Charles Fréger went to Kigali to respond to a commission from the NGO Right to Play, a British organization working to restore the taste and practice of play and sport to children in countries in difficulty. He decided to focus his attention on an orphanage in the city. Boys and girls of all ages are present. Most of them are children whose parents died during the genocide committed by the Hutus against the Tutsis more than ten years ago, or children, some of them HIV positive, whose parents died of AIDS.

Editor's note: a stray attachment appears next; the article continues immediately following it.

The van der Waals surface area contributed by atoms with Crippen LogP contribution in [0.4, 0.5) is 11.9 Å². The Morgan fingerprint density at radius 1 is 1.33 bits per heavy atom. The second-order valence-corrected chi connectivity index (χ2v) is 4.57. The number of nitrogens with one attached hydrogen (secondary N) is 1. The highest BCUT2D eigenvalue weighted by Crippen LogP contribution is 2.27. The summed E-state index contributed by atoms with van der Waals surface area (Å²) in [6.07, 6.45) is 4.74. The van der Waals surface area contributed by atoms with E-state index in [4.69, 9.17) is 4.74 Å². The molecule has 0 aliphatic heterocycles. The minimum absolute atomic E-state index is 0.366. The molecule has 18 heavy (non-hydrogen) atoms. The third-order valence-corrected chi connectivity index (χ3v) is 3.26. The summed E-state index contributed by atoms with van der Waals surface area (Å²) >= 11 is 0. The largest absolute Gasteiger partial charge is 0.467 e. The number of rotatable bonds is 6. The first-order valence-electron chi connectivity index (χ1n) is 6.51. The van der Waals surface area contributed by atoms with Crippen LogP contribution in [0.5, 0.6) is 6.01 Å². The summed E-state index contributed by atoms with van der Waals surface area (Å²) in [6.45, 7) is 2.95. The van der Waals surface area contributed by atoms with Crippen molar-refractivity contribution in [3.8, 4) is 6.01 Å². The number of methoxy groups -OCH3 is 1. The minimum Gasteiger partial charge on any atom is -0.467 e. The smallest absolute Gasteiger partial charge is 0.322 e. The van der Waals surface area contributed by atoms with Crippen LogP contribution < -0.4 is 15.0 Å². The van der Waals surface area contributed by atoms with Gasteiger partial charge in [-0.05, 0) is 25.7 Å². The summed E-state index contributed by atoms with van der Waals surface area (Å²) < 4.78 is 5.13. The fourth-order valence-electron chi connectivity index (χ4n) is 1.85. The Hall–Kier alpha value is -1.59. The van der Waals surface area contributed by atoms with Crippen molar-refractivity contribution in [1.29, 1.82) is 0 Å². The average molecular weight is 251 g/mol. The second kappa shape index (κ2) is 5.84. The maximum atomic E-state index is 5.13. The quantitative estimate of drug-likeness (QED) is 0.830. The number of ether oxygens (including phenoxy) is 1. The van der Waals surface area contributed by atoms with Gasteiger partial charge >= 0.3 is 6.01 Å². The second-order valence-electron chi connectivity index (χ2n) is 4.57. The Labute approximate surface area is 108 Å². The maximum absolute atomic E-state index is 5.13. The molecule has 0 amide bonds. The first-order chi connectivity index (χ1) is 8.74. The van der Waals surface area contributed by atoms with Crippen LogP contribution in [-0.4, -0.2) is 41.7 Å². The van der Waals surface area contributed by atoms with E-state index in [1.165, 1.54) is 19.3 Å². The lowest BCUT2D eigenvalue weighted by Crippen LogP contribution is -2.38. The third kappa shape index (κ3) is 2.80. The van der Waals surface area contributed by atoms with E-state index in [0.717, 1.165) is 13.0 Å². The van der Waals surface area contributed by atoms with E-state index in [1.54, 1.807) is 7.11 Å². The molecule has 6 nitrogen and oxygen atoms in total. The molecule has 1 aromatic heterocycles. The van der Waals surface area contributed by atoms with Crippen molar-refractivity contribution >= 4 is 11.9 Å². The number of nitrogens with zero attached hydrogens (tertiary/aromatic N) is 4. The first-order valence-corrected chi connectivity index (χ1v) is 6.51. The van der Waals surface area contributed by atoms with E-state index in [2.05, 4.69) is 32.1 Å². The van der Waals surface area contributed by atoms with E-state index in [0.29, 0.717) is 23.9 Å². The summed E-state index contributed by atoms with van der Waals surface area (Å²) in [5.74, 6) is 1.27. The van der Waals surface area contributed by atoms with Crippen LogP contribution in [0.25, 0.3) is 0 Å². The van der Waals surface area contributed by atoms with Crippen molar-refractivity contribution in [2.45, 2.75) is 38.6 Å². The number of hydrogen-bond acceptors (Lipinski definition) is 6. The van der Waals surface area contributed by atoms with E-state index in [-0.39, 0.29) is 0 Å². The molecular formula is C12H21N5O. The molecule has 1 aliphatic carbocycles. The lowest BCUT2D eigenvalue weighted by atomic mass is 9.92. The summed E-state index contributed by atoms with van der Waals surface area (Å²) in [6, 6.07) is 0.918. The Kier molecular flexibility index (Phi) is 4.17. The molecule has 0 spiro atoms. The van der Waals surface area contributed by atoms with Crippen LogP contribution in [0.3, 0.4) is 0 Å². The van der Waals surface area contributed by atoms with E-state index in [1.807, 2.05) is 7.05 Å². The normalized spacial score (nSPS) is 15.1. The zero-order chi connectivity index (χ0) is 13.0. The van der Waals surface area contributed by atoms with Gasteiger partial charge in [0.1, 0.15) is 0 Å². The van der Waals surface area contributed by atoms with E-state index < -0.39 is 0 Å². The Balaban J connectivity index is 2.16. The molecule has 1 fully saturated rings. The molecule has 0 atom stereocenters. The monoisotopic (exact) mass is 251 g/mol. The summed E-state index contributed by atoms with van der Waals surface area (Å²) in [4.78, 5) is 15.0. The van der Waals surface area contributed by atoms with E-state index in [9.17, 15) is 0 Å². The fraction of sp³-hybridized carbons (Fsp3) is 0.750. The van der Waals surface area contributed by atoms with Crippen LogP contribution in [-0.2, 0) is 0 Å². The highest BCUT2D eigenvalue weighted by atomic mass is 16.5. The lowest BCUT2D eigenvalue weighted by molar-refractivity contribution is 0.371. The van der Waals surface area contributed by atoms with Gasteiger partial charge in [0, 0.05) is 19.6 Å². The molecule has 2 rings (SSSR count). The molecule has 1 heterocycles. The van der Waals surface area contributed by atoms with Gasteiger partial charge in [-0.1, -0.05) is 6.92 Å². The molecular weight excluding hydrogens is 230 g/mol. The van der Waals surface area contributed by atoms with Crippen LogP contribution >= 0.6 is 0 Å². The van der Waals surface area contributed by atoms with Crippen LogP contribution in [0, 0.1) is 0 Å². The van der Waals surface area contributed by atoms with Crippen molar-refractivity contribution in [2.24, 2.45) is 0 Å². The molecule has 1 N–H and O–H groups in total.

The photographer resumes his protocol but deliberately chooses here to stick to a strict economy of the frame. He forces himself not to leave the orphanage, settles in a room, which he will not leave. The environment is reduced to a wall with sandy yellow tones, nothing to take the eye beyond the subject who is standing in front of him. The room functions like an old-fashioned studio, where the children follow one another: the girls in their blue uniforms, the boys in beige. With a frontal or oblique gaze, a body in profile or from behind, standing or sitting, Charles Fréger gives them complete freedom to evolve in front of him, without any further instructions. Free to clutch his garment in a gesture of modesty and to twist it, free to embrace a comrade who joins the session: everyone is there, present for “his” moment. And the photographer remembers feeling how each of them had seized this time and this space of the portrait as a parenthesis where introspection was allowed.